Apple and Windows Software

Dear Apple,

Some of us can't afford the MacBook Pro you've brainwashed us all into buying yet, OK? We love you, but you're just a bit too much to afford. Sure, I could not eat for a year and then get a computer, but, frankly, I like to eat.

So, of course, since I have a Dell desktop, I get to use Windows because I like to get things done and installing Ubuntu wouldn't be worth the six months of lost productivity, although it would be a learning experience. So what does it have to do with you? I know it's hard, but y'all need to start publishing decent Windows software.

Seriously, find some people that know how to write Windows code or who don't complain about it the whole time or something. The guys on the team right now are total jerks. If you tell me that Mac OS X is written by the same people who write iTunes for Windows, I might just go out and buy a cheaper laptop and skip the beautiful brushed metal and pretty interface.

What are my "whines", for those who listen to MacBreak Weekly? Well, for one, why can't iTunes be a multi-user application? If I have it running on my user account all the time to share my library with friends, nobody else can open iTunes. OS X has it working and so does every other Windows program. Get with it.

OK, and then I took the bait earlier this week and updated to the latest versions of iTunes and QuickTime. Thanks. But no thanks. I tried to watch the latest from the RSS feed of the latest Movie Trailers, but the trailers wouldn't show up. I even went to the trouble of checking through Internet Explorer because I thought maybe your testing monkeys miss the FireFox icon. But no, QuickTime is now mostly unusable.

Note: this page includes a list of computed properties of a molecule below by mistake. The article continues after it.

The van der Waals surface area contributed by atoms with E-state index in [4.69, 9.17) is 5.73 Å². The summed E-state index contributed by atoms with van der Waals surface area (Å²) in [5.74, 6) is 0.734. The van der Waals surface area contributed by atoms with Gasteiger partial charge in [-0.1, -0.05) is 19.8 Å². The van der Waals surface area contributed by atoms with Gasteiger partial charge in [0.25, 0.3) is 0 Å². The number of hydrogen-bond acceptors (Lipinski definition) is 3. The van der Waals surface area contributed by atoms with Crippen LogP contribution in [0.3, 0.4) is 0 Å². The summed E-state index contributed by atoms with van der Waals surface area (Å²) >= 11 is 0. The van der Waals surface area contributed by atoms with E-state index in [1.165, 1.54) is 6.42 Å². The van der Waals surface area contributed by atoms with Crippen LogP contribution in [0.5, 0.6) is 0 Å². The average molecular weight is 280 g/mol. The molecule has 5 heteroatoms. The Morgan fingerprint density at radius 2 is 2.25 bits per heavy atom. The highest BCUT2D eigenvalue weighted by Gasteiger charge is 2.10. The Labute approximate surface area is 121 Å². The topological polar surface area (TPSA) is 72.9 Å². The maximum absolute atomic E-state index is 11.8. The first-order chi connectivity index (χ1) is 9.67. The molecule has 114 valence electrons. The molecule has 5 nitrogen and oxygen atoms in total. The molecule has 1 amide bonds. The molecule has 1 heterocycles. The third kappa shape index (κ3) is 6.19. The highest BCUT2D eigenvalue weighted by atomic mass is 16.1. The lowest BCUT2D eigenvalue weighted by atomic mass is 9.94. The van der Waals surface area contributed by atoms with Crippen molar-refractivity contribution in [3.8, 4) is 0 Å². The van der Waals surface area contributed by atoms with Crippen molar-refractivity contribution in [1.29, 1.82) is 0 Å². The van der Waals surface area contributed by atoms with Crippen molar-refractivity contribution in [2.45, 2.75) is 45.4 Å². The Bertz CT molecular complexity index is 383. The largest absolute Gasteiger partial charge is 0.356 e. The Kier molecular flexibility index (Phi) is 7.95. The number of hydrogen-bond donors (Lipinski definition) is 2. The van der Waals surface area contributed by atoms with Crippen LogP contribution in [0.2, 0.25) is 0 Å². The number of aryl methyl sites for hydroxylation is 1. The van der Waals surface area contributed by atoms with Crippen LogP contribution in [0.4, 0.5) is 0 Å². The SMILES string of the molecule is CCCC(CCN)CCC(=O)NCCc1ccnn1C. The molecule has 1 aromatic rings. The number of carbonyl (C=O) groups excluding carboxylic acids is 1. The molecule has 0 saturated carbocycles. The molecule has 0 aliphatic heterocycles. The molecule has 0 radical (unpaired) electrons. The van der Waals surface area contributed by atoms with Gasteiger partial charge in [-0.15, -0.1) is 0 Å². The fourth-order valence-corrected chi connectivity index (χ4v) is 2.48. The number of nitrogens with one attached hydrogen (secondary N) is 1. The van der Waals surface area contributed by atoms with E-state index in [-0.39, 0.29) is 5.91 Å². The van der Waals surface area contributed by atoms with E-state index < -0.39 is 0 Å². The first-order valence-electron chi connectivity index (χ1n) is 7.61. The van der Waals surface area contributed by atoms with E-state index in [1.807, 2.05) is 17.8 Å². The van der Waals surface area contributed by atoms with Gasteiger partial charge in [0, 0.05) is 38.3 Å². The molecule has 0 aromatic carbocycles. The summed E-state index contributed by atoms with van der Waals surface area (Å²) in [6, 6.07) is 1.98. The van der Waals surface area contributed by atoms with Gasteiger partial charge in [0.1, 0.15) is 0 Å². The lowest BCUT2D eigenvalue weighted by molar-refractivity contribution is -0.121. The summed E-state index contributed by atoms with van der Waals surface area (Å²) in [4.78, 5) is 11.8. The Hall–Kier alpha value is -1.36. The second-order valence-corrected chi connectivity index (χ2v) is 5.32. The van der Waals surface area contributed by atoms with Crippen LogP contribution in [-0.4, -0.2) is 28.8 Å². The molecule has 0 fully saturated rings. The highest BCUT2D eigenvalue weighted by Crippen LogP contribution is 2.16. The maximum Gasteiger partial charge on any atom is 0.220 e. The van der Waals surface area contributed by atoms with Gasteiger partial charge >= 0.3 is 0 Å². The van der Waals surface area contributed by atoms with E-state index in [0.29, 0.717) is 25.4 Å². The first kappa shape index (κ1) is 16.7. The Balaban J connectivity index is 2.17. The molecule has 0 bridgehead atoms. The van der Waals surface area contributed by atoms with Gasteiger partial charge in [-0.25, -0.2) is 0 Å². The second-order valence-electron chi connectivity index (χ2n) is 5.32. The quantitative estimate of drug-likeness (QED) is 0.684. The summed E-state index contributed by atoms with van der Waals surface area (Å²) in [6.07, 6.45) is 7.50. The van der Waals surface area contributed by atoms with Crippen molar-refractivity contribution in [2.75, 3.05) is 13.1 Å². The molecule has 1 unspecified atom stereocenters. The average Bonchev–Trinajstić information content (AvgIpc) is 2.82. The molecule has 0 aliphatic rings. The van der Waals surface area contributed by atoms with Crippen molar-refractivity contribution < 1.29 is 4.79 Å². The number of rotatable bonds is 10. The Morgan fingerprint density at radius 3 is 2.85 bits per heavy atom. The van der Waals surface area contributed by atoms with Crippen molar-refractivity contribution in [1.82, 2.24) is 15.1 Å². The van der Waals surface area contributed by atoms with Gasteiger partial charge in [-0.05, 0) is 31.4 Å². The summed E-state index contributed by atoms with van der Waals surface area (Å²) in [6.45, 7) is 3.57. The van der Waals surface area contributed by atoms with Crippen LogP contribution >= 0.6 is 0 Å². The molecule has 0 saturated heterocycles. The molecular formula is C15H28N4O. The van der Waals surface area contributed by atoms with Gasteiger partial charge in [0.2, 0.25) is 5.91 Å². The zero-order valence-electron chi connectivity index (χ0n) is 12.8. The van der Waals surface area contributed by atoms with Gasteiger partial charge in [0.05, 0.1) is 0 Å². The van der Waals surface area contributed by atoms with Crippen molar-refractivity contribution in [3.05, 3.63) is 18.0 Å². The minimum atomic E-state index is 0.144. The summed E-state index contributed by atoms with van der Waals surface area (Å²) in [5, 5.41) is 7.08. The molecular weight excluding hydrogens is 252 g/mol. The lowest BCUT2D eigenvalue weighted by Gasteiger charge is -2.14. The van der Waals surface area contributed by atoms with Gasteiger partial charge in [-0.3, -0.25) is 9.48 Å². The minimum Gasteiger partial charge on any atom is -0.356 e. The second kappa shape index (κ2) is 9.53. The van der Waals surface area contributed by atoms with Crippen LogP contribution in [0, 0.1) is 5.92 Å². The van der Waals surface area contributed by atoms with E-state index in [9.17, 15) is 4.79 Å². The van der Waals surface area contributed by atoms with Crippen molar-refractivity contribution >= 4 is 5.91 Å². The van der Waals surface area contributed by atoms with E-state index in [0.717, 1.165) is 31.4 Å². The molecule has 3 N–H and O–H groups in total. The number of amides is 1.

Next time, find some Windows users on the street and stick your software in front of them for an hour and give them $10. They'll tell you some interesting stuff. They might not be as cheap as your monkeys, but they'll get the job done.

Maybe next week if you push out a patch, I'll talk about the Apple features I like. I'm looking forward to it.


Dan Ficker



Ubuntu is NOT six months of lost productivity.
I use Kubuntu on a Toshiba, and the worst its ever been was two weeks.
I dual boot, so the main horror of those two weeks was booting into Windows.

Edgy Eft has been out for a while, so you probably won't have my problems, which center around updating to the newest edition too early. The other problem would be the wireless card; you can find out if it's supported before you install.
The install cds are also live cds, so you can set your bios to boot from the cd, and see if all your hardware works with it before you install.

I recently had to clean spyware off my friend's laptop. I was cringing at the wait times for software to launch, even after I got most of the stuff off!
You should end up with a gain in productivity.

The only caveat is if you need specific software that doesn't run on Linux and can't be substituted with something else.

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